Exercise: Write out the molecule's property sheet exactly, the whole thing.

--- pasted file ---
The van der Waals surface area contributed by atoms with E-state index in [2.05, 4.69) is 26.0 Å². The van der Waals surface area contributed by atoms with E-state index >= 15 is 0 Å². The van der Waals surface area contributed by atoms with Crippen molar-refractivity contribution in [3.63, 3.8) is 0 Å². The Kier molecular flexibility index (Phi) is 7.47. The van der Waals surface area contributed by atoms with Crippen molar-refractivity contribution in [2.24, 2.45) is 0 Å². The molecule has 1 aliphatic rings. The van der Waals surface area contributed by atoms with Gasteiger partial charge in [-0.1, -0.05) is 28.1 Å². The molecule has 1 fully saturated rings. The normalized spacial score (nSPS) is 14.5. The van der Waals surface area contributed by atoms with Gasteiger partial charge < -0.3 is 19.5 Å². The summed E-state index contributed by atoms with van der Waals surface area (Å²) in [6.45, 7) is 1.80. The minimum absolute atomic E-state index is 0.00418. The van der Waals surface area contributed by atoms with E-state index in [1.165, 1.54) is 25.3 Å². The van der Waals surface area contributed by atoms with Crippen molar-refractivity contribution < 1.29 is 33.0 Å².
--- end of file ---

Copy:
The van der Waals surface area contributed by atoms with E-state index in [2.05, 4.69) is 26.0 Å². The van der Waals surface area contributed by atoms with E-state index >= 15 is 0 Å². The van der Waals surface area contributed by atoms with Crippen molar-refractivity contribution in [3.63, 3.8) is 0 Å². The Kier molecular flexibility index (Phi) is 7.47. The van der Waals surface area contributed by atoms with Crippen molar-refractivity contribution in [2.24, 2.45) is 0 Å². The molecule has 1 aliphatic rings. The van der Waals surface area contributed by atoms with Gasteiger partial charge in [-0.1, -0.05) is 28.1 Å². The molecule has 1 fully saturated rings. The normalized spacial score (nSPS) is 14.5. The van der Waals surface area contributed by atoms with Gasteiger partial charge < -0.3 is 19.5 Å². The summed E-state index contributed by atoms with van der Waals surface area (Å²) in [6.45, 7) is 1.80. The minimum absolute atomic E-state index is 0.00418. The van der Waals surface area contributed by atoms with E-state index in [1.165, 1.54) is 25.3 Å². The van der Waals surface area contributed by atoms with Crippen molar-refractivity contribution < 1.29 is 33.0 Å².